Clapton wasn’t the only U.K. rock luminary at the time who sounded like he was ready for the white room with no windows or distractions. David Bowie infamously stated in one interview “I think Britain could benefit from a fascist leader. After all, fascism is really nationalism… I believe very strongly in fascism, people have always responded with greater efficiency under a regimental leadership.”  (Bowie would later blame it on the drugs, laughing off the comments as “theatrical observations”). Rod Stewart made the unfortunate comment “…immigrants should be sent home.”

Something else was trending in the U.K. music scene circa 1976-the burgeoning punk movement. In addition to its prime directive to shake up the rock establishment that included the likes of Messrs. Clapton, Bowie and Stewart, there was an anti-fascist political ethos streaking through the punk ranks.

Granted, there was a certain segment of the “skinhead” subculture that became synonymous with National Front rhetoric…but not all skinheads were NF sympathizers. In short, it wasn’t simply Mods vs. Rockers anymore. The U.K. music scene had become …complicated.

In her documentary White Riot (***), Rubika Shaw takes a valiant stab at sorting all that out in 80 minutes; specifically through the lens of the “Rock Against Racism” movement that was ignited (in part) by Clapton’s ill-advised foray into spoken word performance in 1976, and culminated in a game-changing 1978 rally/music festival in London’s Victoria Park headlined by The Clash, Steel Pulse, and The Tom Robinson Band that was attended by an estimated 100,000.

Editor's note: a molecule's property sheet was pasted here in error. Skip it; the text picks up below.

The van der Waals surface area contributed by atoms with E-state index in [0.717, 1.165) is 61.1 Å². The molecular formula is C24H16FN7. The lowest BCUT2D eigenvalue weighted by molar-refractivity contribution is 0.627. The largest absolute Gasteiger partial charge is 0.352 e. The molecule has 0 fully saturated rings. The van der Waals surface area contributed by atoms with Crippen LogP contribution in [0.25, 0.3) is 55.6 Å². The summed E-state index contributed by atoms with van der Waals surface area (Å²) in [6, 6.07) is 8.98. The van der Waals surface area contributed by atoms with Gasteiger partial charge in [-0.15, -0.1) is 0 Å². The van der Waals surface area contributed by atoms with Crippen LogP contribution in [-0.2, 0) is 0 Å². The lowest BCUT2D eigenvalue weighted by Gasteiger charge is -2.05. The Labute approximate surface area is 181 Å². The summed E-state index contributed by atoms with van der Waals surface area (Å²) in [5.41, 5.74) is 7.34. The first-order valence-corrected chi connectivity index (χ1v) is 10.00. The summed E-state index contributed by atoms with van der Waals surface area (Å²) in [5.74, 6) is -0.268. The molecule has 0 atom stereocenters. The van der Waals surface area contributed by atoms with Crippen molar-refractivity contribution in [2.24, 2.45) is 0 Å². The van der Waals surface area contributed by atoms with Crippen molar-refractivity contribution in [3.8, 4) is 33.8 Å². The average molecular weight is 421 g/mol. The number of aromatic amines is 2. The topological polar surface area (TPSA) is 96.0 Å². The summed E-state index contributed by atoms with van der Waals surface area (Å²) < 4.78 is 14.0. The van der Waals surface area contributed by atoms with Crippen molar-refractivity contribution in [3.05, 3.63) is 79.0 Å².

Shaw mixes archival clips and interviews with present day ruminations from some of RAR’s movers and shakers, primarily represented by photographer/political activist David “Red” Saunders. Sanders, whose background ran the gamut from underground theater player and war photojournalist to doing professional photography for ad agencies, periodicals, and album covers, was the co-founder of Temporary Hoarding, the punk fanzine that became the “voice” of RAR.

In the film, Saunders recalls how he kick-started RAR with this letter to the U.K. music press:

When I read about Eric Clapton’s Birmingham concert when he urged support for Enoch Powell, I nearly puked. What’s going on, Eric? You’ve got a touch of brain damage. So you’re going to stand for MP and you think we’re being colonised by black people. Come on… you’ve been taking too much of that Daily Express stuff, you know you can’t handle it. Own up. Half your music is black. You’re rock music’s biggest colonist. You’re a good musician but where would you be without the blues and R&B? You’ve got to fight the racist poison, otherwise you degenerate into the sewer with the rats and all the money men who ripped off rock culture with their chequebooks and plastic crap. Rock was and still can be a real progressive culture, not a package mail-order stick-on nightmare of mediocre garbage. We want to organise a rank-and-file movement against the racist poison in rock music – we urge support – all those interested please write to:

ROCK AGAINST RACISM,

Box M, 8 Cotton Gardens, London E2 8DN

P. S. ‘Who shot the Sheriff’, Eric? It sure as hell wasn’t you!

[Signed] Peter Bruno, Angela Follett, Red Saunders, Jo Wreford, Dave Courts, Roger Huddle, Mike Stadler, etc.